The North Sea Canal (Nordzeekanaal)
The IJmuiden Bunker Museum 
The Nationaal Park Zuid-Kennemerland

Find Northern Europe Cruises


A reassuring view

Located amidst the woods and the uncontaminated lagoons of the Nationaal Park Zuid-Kennemerland, you can admire the town of IJmuiden, on the Nordzeekanaal during your MSC cruise of Northern Europe.
In IJmuiden your cruise ship will lay anchor in the waters of the North Sea Canal (Nordzeekanaal) one of the most gigantic, hydraulic engineering works in the world. It is this 24km long canal that enables big ships to reach Amsterdam. IJmuiden is a quiet town with small, red brick houses, each with its own little front garden.

This is a seaside resort for the Dutch but, above all, an important fishing centre; its fish market is the second largest in the country and its port is amongst the first ten largest ports in Western Europe. IJmuiden is less than 150 years old and originally it was just the place where the labourers working on the Nordzeekanaal lived.

Later, in the course of the second world war, it was requisitioned by the Germans who turned it into a sort of fortress, as you can see when you visit the Ijmuiden Bunker Museum. While on your MSC cruise of Northern Europe, and particularly when in the Netherlands, the greatest attraction are the canals. Less than 15km from IJmuiden, an excursion to Haarlem will take you to a place where you can enjoy a rhythm and an atmosphere which are very different to those of the port where you landed.

A former centre for the production of textiles, it is a medium size town with an attractive centre definitely worth visiting. On the banks of the Spaarne river you will find the characteristic de Adriaan, a hexagonal mill built in 1778 but rebuilt after a fire destroyed it in1932.

Must see places in IJmuiden

  • Anna Frank Museum

    Anna Frank Museum

  • Canal cruise

    Canal cruise

  • Windmill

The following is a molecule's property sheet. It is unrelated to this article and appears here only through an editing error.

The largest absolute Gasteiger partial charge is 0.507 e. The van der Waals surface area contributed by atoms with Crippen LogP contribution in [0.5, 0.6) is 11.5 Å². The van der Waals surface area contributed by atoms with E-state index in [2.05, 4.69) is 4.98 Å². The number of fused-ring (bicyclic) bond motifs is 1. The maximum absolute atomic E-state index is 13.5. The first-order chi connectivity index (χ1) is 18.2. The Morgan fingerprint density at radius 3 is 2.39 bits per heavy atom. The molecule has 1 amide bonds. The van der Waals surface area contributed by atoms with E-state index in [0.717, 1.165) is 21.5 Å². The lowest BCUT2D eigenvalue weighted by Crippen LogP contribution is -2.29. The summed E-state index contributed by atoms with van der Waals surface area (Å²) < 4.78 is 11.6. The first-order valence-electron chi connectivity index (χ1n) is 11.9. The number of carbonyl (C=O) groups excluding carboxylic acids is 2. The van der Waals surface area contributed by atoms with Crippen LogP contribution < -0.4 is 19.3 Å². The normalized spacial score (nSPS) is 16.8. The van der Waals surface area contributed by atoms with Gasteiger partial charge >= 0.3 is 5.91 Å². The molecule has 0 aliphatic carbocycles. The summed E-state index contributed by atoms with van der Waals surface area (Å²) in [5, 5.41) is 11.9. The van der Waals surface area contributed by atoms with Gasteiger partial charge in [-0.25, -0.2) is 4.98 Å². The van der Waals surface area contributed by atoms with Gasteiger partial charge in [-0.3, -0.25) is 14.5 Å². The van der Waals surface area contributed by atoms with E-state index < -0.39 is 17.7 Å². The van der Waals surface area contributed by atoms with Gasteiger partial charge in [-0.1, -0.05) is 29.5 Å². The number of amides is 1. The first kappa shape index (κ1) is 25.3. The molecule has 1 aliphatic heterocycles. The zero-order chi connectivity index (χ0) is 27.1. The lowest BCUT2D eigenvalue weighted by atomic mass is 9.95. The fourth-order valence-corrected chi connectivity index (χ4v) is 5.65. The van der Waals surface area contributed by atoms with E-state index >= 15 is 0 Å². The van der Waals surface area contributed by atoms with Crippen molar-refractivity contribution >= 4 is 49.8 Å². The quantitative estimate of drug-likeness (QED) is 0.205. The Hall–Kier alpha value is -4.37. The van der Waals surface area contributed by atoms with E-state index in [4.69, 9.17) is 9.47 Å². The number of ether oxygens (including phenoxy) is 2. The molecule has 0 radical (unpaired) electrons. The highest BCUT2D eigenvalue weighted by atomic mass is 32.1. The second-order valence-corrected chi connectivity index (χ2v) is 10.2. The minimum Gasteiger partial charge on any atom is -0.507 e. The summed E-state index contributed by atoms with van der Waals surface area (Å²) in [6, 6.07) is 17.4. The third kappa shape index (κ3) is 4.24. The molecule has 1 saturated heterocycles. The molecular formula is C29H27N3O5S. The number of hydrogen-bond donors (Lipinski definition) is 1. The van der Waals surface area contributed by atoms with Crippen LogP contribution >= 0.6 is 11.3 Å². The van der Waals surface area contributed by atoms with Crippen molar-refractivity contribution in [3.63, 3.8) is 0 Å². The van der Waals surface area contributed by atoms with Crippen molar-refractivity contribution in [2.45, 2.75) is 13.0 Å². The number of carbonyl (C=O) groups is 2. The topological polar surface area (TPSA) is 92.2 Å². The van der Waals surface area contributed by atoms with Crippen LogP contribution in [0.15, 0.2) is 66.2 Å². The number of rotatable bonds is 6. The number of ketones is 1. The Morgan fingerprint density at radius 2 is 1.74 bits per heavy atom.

Discover our excursions

    Reach the port

    Port of IJmuiden

    This section contains information on how to reach the port.

    Cruise Terminal:

    Cruiseboulevard 10
    1976 EB IJmuiden

    Reach the port by

    • Car

      Exit the A9 at junction A22 for IJmuiden/Beverwijik. Follow the signs for IJmuiden and turn left at the traffic lights. When you reach the Pontplein (ferry to Velsen Noord/Beverwijk) follow the Kanaaldijk (canal) alongside the North Sea Canal (on your right). Having passed the viaduct, take the second exit off both the following roundabouts to proceed along the Kromhoutstraat. On the Kromhoutstraat take the first exit on the right, following the sign for IJmond Haven. This takes you along the Strandweg, which eventually transitions into the Zeehavenweg. After around 500 metres you will see the entrance to the Felison Cruise Terminal on your right. 

      The Felison Cruise Terminal can be reached by bus, taking Connexxion bus route 82 to IJmuiden aan Zee. This bus departs from the Marnixstraat in Amsterdam and stops at Amsterdam’s Sloterdijk Station, among other places. Get off at the Badweg bus stop, after which it is a 600-metre (1/3 mile) walk to the terminal. About 10 metres of this route are not paved, so please take this into account if you have heavy luggage or difficulty walking.
    • Plane

      Amsterdam Schiphol Airport is around an hour away from Beverwijk and Driehuis. 
      There is a regular train service from the Airport to Beverwijk or Driehuis. 
      Travel time: about 50-60 minutes.

      You can also take a taxi from outside the airport. 
      Travel time: about 30 minutes depending on traffic.


    The land of the wooden clogs
    The land of the wooden clogs

    Although almost half of it was once under water, the Netherlands is one of the most urbanized – and densely populated – nations on earth, with a huge amount of interest packed into a relatively small area.

    A holiday to the Netherlands will help you understand why it’s a remarkable country, a largely man-made affair, around half of which lies at or below sea level. One-fifth of the Netherlands is made up of… water. Without protection, two-thirds of the country would be regularly flooded.

    The lowest point in the Netherlands – at seven metres below sea level – is also Europe’s lowest point. A cruise to the Netherlands means a fertile, pancake-flat landscape gridded with drainage ditches and canals, beneath huge open skies, while the country’s towns and villages are often pristine and unchanged places of gabled townhouses, pretty canals and church spires.

    Despite the country’s diminutive dimensions, each town is often a profoundly separate place with its own distinct identity – indeed there’s perhaps nowhere else in the world where you can hear so many different accents, even dialects, in such a small area.

    In spring and summer the bulb fields provide bold splashes of colour, and in the west and north the long coastline is marked by mile upon mile of protective dune, backing onto wide stretches of perfect sandy beach.